Who’s got the power? And what kind? Jennifer Platt reviews Ferial Haffajee’s What if There Were No Whites in South Africa
By Jennifer Platt for the Sunday Times
What if There Were No Whites in South Africa?
Ferial Haffajee (Pan Macmillan)
One doesn’t expect a considered book with such a contentious title — but City Press editor Ferial Haffajee’s tone is consistently thoughtful. She is not angry; she is looking for answers to the pressing questions about race in South Africa. Her view is that we should move forward from the premise that whites are a minority and that great political and economic power lies with the black majority.
She writes: “This majority, believing it is a minority, cascades into a pool of problems. We underestimate black progress all the time — egged on by political leaders who use race as a neat deflection from the failing state.”
In asking the title question, Haffajee takes us on her own journey, from her childhood in Bosmont to her Wits student days, where she first confronted white privilege: “I was perplexed that all the white students had cars. How the hell was that possible, I remember 18-year-old me, belched from a yucky Putco bus in Braamfontein, asking myself.”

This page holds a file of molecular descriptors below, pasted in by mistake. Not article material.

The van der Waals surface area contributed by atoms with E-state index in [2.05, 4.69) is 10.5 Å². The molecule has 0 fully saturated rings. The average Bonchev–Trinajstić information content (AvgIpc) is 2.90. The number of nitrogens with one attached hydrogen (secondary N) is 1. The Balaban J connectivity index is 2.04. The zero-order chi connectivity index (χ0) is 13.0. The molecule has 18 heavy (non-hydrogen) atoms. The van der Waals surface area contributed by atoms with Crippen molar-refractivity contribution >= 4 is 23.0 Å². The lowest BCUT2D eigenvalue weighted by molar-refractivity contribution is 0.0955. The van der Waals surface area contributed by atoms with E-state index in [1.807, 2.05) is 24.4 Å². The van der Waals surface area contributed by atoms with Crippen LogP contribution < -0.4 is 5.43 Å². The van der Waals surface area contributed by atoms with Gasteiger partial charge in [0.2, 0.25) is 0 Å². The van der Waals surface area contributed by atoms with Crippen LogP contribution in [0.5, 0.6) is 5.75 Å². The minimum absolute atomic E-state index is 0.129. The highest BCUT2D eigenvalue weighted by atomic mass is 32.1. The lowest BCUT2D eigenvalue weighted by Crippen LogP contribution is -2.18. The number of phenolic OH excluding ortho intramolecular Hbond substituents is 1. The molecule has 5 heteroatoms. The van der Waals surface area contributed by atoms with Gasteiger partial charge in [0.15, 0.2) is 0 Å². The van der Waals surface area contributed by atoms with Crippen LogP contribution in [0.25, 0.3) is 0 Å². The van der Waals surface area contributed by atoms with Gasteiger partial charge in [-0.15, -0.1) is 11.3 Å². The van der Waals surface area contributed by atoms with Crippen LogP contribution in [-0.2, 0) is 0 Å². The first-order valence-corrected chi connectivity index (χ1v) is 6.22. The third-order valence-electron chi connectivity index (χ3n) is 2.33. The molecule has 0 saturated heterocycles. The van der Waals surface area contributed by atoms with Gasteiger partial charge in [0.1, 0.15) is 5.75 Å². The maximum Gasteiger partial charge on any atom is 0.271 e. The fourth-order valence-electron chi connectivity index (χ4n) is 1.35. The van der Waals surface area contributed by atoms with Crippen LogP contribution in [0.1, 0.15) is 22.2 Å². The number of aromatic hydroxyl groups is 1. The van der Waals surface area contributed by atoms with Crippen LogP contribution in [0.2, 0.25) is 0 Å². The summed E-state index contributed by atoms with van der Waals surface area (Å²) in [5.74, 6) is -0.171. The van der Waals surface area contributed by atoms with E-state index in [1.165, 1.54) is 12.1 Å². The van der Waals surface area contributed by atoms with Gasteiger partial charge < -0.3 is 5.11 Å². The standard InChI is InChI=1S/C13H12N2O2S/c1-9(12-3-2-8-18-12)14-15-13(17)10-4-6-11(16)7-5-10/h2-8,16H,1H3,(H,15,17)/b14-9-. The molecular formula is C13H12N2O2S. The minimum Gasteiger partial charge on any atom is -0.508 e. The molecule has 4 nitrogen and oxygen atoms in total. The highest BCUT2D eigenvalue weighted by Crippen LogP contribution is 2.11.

- Read: How the Hell Do All These White Students Have Cars? – Excerpt from What If There Were No Whites In South Africa?
But now she says: “I live in a black country from Cape Point to Musina. I feel this as much as I did when I travelled to the newly freed Harare as a kid and understood what freedom would feel like one day.”
Haffajee wants to find out why there is “a simmering resentment about a perceived white cultural and financial domination that has replaced formal apartheid”. So she involves a range of commentators in debate. Many, like Andile Mngxitama, challenge her: “I don’t know this world of yours, where you feel SA is so black. I mean, really. I mean we’re speaking in English now. If you look at television, the people who now get employed are black people who must sound white.”
Haffajee admits that things haven’t changed enough. “And the pattern in workplaces is the same. It is the cappuccino – mixed to a good brown at the bottom, a layer of thick white froth and sprinkles of chocolate. The impetus for change I tracked at the start of the century has slowed. I speak to boardrooms fairly often. And, yes, if they are not in sectors with high regulation or owned and part-owned by the state, the grooves worn by our past have not changed sufficiently.”
Her book has been slammed by other thought leaders who believe her views are simplistic and idealistic. Some of her arguments are valid: we do need to acknowledge how far we’ve come and use that momentum to move forward.
Other arguments are dated: she suggests that since legal equality is won and black economic upliftment is afoot, the battle against racism is almost won, and a post-racial society beckons.
That notion should be filed with the fading glimmer of the rainbow nation. But her book does spark dialogue on a way forward, and that can’t be a bad thing.
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